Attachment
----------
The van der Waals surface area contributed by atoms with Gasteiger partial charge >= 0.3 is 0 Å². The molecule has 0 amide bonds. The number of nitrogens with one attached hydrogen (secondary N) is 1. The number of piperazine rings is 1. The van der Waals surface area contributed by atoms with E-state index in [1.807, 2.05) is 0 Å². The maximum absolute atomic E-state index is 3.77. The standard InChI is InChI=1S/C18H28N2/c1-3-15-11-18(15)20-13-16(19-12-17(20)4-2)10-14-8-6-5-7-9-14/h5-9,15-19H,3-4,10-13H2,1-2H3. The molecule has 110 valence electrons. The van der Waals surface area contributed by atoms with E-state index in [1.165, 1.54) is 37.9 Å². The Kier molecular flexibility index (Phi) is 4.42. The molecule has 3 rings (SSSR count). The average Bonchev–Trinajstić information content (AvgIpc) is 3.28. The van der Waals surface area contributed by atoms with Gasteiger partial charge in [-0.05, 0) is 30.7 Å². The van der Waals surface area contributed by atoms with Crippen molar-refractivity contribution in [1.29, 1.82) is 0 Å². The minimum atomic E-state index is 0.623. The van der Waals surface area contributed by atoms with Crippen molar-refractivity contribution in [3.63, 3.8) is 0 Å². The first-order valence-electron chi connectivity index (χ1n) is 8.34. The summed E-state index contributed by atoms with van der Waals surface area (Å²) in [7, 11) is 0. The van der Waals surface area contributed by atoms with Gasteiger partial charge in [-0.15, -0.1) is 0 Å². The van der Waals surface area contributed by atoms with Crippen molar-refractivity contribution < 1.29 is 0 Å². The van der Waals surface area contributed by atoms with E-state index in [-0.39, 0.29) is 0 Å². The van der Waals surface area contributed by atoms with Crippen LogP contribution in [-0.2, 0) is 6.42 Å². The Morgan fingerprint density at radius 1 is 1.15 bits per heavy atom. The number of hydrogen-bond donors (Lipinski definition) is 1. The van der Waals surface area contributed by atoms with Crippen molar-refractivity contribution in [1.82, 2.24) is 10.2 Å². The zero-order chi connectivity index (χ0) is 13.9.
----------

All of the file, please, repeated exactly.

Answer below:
The van der Waals surface area contributed by atoms with Gasteiger partial charge >= 0.3 is 0 Å². The molecule has 0 amide bonds. The number of nitrogens with one attached hydrogen (secondary N) is 1. The number of piperazine rings is 1. The van der Waals surface area contributed by atoms with E-state index in [1.807, 2.05) is 0 Å². The maximum absolute atomic E-state index is 3.77. The standard InChI is InChI=1S/C18H28N2/c1-3-15-11-18(15)20-13-16(19-12-17(20)4-2)10-14-8-6-5-7-9-14/h5-9,15-19H,3-4,10-13H2,1-2H3. The molecule has 110 valence electrons. The van der Waals surface area contributed by atoms with E-state index in [1.165, 1.54) is 37.9 Å². The Kier molecular flexibility index (Phi) is 4.42. The molecule has 3 rings (SSSR count). The average Bonchev–Trinajstić information content (AvgIpc) is 3.28. The van der Waals surface area contributed by atoms with Gasteiger partial charge in [-0.05, 0) is 30.7 Å². The van der Waals surface area contributed by atoms with Crippen molar-refractivity contribution in [1.29, 1.82) is 0 Å². The minimum atomic E-state index is 0.623. The van der Waals surface area contributed by atoms with Crippen molar-refractivity contribution in [3.63, 3.8) is 0 Å². The first-order valence-electron chi connectivity index (χ1n) is 8.34. The summed E-state index contributed by atoms with van der Waals surface area (Å²) in [7, 11) is 0. The van der Waals surface area contributed by atoms with Gasteiger partial charge in [-0.15, -0.1) is 0 Å². The van der Waals surface area contributed by atoms with Crippen molar-refractivity contribution < 1.29 is 0 Å². The van der Waals surface area contributed by atoms with E-state index in [-0.39, 0.29) is 0 Å². The van der Waals surface area contributed by atoms with Crippen LogP contribution in [-0.2, 0) is 6.42 Å². The Morgan fingerprint density at radius 1 is 1.15 bits per heavy atom. The number of hydrogen-bond donors (Lipinski definition) is 1. The van der Waals surface area contributed by atoms with Crippen molar-refractivity contribution in [1.82, 2.24) is 10.2 Å². The zero-order chi connectivity index (χ0) is 13.9.